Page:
Haemorrhage from your ears, mouth, skin, and every conceivable part of the body was the picture painted by the media. The one thing that was uniform in all renditions of the deadly disease was apathy, poverty, remote areas in Africa, and lack of modern amenities.
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However, all these changed when the first victim of the disease, a doctor, infected a nurse in The United States of America (Chappell and Rampton par.1). All hell broke loose and overnight, quarantines and screening areas in airports became the norm (Belluz, par.11). Ebola, the disease that had achieved notoriety for its high mortality rate threatened to become a global problem.
Ebola is a viral disease that attacks all the cells of the body in a systematic process starting with the white blood cells (Tam, par 14). It takes about two to 21 days before symptoms appear. The virus remains active in the host’s body even after the host is dead. Moreover, patients who are recovering from an infection continue to spread the Ebola virus through breast milk or semen for up to seven weeks (World Health Organization, par.10).
Ebola virus spreads through animals such as chimpanzees, gorillas, fruit bats, monkeys, forest antelopes, and porcupines (World Health Organization, par.7). The animals may be either ill, or dead. These animals are known to host the virus naturally. However, to be infected, one has to be in close contact with body fluids or organs of the infected animal (World Health Organization, par.6). Human-to-human transmission of virus is similar to that between human and animal.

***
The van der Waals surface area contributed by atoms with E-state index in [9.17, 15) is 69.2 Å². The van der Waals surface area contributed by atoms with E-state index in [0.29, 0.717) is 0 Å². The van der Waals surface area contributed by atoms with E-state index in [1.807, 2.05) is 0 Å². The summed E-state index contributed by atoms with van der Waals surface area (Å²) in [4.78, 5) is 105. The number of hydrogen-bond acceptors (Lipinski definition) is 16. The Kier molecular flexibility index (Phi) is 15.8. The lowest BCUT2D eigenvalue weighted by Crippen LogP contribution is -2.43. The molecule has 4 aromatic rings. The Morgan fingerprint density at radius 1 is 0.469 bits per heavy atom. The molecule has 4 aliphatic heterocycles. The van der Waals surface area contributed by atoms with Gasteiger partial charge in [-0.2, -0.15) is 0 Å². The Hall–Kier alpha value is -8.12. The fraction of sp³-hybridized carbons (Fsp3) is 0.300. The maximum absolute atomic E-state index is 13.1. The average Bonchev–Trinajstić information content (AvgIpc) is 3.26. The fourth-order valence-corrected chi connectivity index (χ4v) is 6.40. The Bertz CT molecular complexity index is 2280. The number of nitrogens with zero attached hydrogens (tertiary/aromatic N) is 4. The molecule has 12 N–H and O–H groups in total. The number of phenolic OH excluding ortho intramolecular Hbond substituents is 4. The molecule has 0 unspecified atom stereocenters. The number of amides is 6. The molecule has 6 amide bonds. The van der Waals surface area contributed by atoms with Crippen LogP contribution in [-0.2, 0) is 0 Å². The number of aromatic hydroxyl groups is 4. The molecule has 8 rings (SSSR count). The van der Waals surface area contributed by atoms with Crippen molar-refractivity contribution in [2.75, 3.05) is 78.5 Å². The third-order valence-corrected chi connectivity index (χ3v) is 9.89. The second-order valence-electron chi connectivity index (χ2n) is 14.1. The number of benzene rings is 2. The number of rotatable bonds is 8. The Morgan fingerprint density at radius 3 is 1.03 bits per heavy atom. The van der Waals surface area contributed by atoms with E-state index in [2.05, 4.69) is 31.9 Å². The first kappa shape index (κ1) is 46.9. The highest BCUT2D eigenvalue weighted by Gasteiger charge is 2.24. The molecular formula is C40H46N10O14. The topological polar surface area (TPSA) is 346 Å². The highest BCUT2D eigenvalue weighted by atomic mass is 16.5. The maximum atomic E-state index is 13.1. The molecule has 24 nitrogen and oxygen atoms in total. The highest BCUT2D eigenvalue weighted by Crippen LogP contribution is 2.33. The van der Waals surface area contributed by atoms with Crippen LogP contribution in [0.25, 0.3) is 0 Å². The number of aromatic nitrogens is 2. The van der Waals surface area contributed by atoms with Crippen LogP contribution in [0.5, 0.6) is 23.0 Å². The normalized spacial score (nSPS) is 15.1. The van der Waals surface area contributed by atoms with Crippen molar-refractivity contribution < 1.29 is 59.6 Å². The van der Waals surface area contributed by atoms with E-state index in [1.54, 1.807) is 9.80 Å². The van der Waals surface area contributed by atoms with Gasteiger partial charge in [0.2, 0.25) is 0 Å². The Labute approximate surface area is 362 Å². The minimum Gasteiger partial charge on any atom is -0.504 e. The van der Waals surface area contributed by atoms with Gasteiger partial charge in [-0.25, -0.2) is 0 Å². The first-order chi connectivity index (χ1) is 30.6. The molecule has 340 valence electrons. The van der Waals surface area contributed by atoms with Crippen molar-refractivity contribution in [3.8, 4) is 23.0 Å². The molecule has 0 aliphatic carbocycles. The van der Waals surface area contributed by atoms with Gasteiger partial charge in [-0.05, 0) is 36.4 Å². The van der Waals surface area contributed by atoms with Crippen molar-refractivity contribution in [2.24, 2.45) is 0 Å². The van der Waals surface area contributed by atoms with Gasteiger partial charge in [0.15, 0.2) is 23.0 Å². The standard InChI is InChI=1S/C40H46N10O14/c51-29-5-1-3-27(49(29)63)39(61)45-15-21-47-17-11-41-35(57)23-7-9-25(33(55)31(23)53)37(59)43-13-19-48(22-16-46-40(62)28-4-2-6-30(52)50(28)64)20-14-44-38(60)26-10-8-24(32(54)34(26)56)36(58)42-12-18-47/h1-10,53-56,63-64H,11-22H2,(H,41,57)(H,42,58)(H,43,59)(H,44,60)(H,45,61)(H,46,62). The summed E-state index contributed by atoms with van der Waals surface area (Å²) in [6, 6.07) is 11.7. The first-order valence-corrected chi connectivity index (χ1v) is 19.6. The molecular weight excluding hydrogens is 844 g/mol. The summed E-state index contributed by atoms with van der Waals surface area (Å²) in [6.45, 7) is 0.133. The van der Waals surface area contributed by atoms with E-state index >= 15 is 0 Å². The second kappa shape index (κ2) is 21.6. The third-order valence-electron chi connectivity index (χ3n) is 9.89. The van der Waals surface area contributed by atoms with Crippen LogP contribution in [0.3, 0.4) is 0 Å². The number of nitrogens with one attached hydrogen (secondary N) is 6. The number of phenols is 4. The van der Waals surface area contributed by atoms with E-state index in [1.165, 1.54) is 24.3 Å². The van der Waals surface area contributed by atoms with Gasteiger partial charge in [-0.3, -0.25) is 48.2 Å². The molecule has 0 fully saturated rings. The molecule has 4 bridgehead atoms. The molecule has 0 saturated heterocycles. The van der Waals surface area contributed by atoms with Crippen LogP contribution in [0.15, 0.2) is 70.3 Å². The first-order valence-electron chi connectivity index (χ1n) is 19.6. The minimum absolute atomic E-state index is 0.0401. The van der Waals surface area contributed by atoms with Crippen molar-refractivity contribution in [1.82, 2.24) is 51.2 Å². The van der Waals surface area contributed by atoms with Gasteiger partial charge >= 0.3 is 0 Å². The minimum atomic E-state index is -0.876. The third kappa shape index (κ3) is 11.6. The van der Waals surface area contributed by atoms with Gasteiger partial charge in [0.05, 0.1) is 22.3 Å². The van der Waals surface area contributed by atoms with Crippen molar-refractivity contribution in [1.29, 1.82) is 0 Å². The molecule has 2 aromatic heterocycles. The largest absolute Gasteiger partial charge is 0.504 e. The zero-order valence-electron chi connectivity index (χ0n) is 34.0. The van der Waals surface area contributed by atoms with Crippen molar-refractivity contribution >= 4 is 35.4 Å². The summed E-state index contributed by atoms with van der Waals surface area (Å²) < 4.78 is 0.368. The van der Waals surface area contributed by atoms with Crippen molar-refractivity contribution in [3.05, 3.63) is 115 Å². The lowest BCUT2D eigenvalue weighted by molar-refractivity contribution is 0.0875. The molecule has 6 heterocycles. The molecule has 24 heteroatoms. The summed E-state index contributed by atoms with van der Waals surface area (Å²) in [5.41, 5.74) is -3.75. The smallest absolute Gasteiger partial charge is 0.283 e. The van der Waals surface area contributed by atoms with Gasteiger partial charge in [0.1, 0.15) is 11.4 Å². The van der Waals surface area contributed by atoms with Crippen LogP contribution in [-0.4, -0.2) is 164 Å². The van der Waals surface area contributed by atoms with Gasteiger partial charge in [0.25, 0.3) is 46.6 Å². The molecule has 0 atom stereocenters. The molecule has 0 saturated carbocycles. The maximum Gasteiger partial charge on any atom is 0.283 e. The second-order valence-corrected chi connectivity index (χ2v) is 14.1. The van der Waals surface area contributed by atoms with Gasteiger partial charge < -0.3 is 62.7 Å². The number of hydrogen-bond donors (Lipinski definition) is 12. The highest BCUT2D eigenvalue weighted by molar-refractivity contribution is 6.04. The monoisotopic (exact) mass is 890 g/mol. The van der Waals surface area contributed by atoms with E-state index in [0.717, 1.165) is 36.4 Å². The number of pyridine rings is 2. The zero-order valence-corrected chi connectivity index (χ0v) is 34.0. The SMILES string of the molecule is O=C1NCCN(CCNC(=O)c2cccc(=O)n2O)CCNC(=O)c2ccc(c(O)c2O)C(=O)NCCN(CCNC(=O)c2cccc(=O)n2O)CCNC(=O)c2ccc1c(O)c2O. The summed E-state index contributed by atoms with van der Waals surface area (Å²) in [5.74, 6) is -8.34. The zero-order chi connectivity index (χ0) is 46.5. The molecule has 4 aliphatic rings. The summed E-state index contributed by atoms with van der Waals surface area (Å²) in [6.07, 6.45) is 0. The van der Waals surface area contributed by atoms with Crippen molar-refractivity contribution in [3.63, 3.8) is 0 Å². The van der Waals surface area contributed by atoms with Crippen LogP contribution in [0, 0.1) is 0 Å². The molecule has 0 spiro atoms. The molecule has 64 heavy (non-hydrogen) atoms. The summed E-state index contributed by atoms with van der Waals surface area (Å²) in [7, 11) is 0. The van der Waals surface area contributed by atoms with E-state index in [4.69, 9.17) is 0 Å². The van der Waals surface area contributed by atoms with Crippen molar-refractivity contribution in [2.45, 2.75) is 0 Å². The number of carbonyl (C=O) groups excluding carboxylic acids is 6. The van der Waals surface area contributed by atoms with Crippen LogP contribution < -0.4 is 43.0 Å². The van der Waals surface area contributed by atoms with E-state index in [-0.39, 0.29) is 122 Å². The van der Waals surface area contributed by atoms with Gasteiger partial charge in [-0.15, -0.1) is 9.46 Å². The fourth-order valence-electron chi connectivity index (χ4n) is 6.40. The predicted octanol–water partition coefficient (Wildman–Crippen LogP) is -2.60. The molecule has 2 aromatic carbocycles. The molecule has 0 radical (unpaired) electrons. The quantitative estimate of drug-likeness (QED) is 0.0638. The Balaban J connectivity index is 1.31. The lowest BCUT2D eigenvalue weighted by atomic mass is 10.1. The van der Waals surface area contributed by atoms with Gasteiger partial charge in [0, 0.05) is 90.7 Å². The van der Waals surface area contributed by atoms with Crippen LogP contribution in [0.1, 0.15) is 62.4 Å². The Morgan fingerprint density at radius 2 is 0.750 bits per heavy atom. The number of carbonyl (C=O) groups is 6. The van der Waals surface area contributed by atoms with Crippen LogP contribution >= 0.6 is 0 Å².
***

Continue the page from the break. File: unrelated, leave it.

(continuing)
The initial symptoms include fever, headache, muscle pain, fatigue, and sore throat. Later, victims show symptoms of impaired kidney and liver function, vomiting, diarrhoea, and rash with possible signs of internal and external bleeding (World Health Organization). A low white blood cell and platelet count coupled with elevated liver enzymes will be shown in a laboratory test (World Health Organization, par.11).
Due to the similarity of the symptoms Ebola shows with other diseases prevalent in the tropics, such as malaria, doctors conduct further tests. After doctors ascertain the infection, treatment ensues using supportive care and treatment of itemised symptoms to reduce the mortality rate (World Health Organization, par.12). No licensed product is available for treatment, but there exist experimental drugs.
Prevention includes reducing wildlife-to-human and human-to-human transmission, and outbreak containment measures such as proper disposal of fluids and burial of infected dead (World Health Organization, par. 16-20).
Belluz, Julia. How Ebola quarantines actually work, explained. 2014.
Chappell, Tami and Roberta Rampton. Obama defends U.S. Ebola guidelines, backs American volunteers in Africa. 2014.
Tam, Ruth. This is how you get Ebola, as explained by science. 2014.
World Health Organization. Ebola virus disease. 2014.